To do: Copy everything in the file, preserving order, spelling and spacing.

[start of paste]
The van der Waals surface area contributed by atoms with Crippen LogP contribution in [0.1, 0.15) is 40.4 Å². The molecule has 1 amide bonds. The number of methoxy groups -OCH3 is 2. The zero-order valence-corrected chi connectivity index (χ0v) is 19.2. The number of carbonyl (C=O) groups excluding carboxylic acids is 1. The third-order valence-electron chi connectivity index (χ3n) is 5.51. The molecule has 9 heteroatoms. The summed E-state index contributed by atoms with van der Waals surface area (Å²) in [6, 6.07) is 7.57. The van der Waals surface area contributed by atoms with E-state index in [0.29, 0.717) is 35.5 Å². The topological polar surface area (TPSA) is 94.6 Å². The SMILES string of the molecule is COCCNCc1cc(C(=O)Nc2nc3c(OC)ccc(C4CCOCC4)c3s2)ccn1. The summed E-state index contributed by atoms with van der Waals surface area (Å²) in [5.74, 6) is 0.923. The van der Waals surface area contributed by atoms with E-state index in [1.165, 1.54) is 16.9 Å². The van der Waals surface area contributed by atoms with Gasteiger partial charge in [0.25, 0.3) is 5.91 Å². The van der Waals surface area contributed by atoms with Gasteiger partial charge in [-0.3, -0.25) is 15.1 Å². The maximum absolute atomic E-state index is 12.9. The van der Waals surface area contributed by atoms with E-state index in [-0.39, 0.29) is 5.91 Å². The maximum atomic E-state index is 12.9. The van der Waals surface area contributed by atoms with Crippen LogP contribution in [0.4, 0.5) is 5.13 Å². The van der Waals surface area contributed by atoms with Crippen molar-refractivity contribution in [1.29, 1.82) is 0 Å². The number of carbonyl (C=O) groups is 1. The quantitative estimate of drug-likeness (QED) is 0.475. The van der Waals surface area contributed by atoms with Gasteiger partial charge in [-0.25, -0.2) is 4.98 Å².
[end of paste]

The van der Waals surface area contributed by atoms with Crippen LogP contribution in [0.1, 0.15) is 40.4 Å². The molecule has 1 amide bonds. The number of methoxy groups -OCH3 is 2. The zero-order valence-corrected chi connectivity index (χ0v) is 19.2. The number of carbonyl (C=O) groups excluding carboxylic acids is 1. The third-order valence-electron chi connectivity index (χ3n) is 5.51. The molecule has 9 heteroatoms. The summed E-state index contributed by atoms with van der Waals surface area (Å²) in [6, 6.07) is 7.57. The van der Waals surface area contributed by atoms with E-state index in [0.29, 0.717) is 35.5 Å². The topological polar surface area (TPSA) is 94.6 Å². The SMILES string of the molecule is COCCNCc1cc(C(=O)Nc2nc3c(OC)ccc(C4CCOCC4)c3s2)ccn1. The summed E-state index contributed by atoms with van der Waals surface area (Å²) in [5.74, 6) is 0.923. The van der Waals surface area contributed by atoms with E-state index in [1.165, 1.54) is 16.9 Å². The van der Waals surface area contributed by atoms with Gasteiger partial charge in [0.25, 0.3) is 5.91 Å². The van der Waals surface area contributed by atoms with Gasteiger partial charge in [-0.3, -0.25) is 15.1 Å². The maximum absolute atomic E-state index is 12.9. The van der Waals surface area contributed by atoms with E-state index in [-0.39, 0.29) is 5.91 Å². The maximum atomic E-state index is 12.9. The van der Waals surface area contributed by atoms with Crippen LogP contribution in [0.4, 0.5) is 5.13 Å². The van der Waals surface area contributed by atoms with Crippen molar-refractivity contribution in [1.29, 1.82) is 0 Å². The number of carbonyl (C=O) groups is 1. The quantitative estimate of drug-likeness (QED) is 0.475. The van der Waals surface area contributed by atoms with Gasteiger partial charge in [-0.25, -0.2) is 4.98 Å².